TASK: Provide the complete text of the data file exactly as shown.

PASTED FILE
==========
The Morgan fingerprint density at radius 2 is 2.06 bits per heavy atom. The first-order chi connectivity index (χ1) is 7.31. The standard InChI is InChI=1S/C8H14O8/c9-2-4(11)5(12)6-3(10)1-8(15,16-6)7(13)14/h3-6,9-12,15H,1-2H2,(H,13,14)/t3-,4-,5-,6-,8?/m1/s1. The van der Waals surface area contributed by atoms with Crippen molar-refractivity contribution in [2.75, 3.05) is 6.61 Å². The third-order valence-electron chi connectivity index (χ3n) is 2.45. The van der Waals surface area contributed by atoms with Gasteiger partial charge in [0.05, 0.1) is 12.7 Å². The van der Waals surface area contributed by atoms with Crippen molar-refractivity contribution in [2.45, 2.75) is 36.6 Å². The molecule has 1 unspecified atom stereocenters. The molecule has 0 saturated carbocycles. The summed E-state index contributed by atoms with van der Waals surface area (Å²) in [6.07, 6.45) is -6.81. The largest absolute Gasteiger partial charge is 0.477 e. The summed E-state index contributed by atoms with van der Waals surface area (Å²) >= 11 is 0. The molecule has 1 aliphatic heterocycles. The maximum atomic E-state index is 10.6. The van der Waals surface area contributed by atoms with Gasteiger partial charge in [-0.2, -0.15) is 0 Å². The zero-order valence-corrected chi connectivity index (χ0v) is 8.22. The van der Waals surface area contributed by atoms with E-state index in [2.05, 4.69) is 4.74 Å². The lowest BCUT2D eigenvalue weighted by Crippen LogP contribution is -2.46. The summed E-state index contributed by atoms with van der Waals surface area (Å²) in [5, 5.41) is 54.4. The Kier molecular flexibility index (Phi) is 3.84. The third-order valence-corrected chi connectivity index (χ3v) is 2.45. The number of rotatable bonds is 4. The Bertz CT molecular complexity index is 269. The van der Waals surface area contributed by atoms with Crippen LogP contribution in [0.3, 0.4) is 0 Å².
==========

The Morgan fingerprint density at radius 2 is 2.06 bits per heavy atom. The first-order chi connectivity index (χ1) is 7.31. The standard InChI is InChI=1S/C8H14O8/c9-2-4(11)5(12)6-3(10)1-8(15,16-6)7(13)14/h3-6,9-12,15H,1-2H2,(H,13,14)/t3-,4-,5-,6-,8?/m1/s1. The van der Waals surface area contributed by atoms with Crippen molar-refractivity contribution in [2.75, 3.05) is 6.61 Å². The third-order valence-electron chi connectivity index (χ3n) is 2.45. The van der Waals surface area contributed by atoms with Gasteiger partial charge in [0.05, 0.1) is 12.7 Å². The van der Waals surface area contributed by atoms with Crippen molar-refractivity contribution in [2.45, 2.75) is 36.6 Å². The molecule has 1 unspecified atom stereocenters. The molecule has 0 saturated carbocycles. The summed E-state index contributed by atoms with van der Waals surface area (Å²) in [6.07, 6.45) is -6.81. The largest absolute Gasteiger partial charge is 0.477 e. The summed E-state index contributed by atoms with van der Waals surface area (Å²) >= 11 is 0. The molecule has 1 aliphatic heterocycles. The maximum atomic E-state index is 10.6. The van der Waals surface area contributed by atoms with Gasteiger partial charge in [-0.2, -0.15) is 0 Å². The zero-order valence-corrected chi connectivity index (χ0v) is 8.22. The van der Waals surface area contributed by atoms with E-state index in [2.05, 4.69) is 4.74 Å². The lowest BCUT2D eigenvalue weighted by Crippen LogP contribution is -2.46. The summed E-state index contributed by atoms with van der Waals surface area (Å²) in [5, 5.41) is 54.4. The Kier molecular flexibility index (Phi) is 3.84. The third-order valence-corrected chi connectivity index (χ3v) is 2.45. The number of rotatable bonds is 4. The Bertz CT molecular complexity index is 269. The van der Waals surface area contributed by atoms with Crippen LogP contribution in [0.3, 0.4) is 0 Å².